I saw the green turtle (Chelonia mydas) twice. The first time I saw one I was heading back to shore at Paradise Beach, Coral Bay, cold and hungry after two hours in the water. The second time I saw one I was snorkeling in The Lagoon, a snorkeling spot which is accessible by only 4WD or quad trek bike.
The turtle I saw had a carapace (shell) consisting of five central scutes (bony plates)(A-E) flanked by four scutes on each side (1-4). This characteristic fits the Wikipedia description of a green turtle. I just couldn't see the turtle's snout and its underside, so I couldn't confirm its identity further. But the colors of the carapace also suggest that it's a green turtle.
It was exciting to bump into it because it was an unexpected encounter. The water was only about 3 m deep where I found the turtle and I was probably just 30 m from shore.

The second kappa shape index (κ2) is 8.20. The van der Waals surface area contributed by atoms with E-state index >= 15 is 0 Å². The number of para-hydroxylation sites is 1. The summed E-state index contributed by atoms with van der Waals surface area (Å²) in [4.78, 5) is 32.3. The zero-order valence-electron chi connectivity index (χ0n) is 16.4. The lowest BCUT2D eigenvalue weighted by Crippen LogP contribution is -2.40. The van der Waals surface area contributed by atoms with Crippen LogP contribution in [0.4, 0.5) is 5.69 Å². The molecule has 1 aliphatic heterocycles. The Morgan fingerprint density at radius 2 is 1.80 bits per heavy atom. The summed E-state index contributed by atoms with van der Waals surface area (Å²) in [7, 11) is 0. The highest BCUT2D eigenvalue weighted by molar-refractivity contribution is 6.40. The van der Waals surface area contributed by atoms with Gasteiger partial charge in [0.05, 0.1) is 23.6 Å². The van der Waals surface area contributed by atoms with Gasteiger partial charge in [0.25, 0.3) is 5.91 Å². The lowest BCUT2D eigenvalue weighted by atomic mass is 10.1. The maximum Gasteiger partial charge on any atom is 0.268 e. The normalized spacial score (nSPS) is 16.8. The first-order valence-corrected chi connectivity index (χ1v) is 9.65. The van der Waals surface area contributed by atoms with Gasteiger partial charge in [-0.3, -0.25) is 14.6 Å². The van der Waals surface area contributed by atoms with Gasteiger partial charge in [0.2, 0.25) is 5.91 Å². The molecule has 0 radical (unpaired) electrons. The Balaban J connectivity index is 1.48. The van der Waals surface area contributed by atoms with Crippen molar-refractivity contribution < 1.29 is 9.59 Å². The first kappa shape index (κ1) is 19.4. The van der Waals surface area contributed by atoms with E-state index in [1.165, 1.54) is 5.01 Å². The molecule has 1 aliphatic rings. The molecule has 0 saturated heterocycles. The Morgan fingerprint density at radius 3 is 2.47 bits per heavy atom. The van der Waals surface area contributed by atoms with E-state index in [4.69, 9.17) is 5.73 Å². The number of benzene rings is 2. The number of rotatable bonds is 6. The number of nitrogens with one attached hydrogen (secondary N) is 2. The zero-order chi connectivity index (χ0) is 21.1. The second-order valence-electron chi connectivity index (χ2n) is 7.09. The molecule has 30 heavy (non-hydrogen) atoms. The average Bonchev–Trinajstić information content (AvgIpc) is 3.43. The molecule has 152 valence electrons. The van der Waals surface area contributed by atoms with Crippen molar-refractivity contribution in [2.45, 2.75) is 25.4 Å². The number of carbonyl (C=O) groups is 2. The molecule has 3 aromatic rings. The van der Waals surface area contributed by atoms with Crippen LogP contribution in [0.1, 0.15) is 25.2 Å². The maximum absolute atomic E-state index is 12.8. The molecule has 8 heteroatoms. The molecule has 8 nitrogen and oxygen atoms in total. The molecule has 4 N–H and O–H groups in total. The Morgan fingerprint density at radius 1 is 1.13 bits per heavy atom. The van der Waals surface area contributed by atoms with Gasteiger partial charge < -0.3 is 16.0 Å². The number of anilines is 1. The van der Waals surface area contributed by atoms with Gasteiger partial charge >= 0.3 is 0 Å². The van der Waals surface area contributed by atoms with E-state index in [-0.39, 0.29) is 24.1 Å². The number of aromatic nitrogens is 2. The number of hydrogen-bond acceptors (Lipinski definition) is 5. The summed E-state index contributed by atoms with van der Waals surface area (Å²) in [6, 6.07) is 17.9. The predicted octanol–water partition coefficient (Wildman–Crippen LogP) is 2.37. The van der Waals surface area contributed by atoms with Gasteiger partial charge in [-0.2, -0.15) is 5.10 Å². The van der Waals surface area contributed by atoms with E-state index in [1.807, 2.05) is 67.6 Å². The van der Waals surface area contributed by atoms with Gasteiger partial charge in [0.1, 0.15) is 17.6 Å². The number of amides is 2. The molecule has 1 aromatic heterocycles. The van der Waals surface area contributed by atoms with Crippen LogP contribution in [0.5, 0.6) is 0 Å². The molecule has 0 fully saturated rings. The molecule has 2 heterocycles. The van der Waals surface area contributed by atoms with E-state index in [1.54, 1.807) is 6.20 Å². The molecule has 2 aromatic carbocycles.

The green turtle gets its name because its fat is green and is more evident when the animal is boiled up into soup ("The Marine Life of Ningaloo Marine Park & Coral Bay" by Ann Storrie & Sue Morrison, 1998).
The Shark Bay World Heritage website says this:
"... the species actually gets its name from the colour of its fat. People know what green turtle fat looks like because the turtle was hunted in Australia for its eggs and meat – which was boiled into soup – until it was given legal protection in 1973."
And the animal's green body fat is believed to be due to consumption of lots of seagrass and algae (Ref).
I was swimming above it for a while, maybe a minute or two.
The turtle in this clip was the one I saw on my way back to the shore. It swam to the surface for air and dived down again. It used mainly its front flippers and the back flippers hardly moved at all.
The turtle in this clip was the one I saw in The Lagoon. When I first saw it, it was grazing on some seaweed or seagrass on the sea floor. In the second half of the clip, you can see a fish that kept tagging along with the turtle.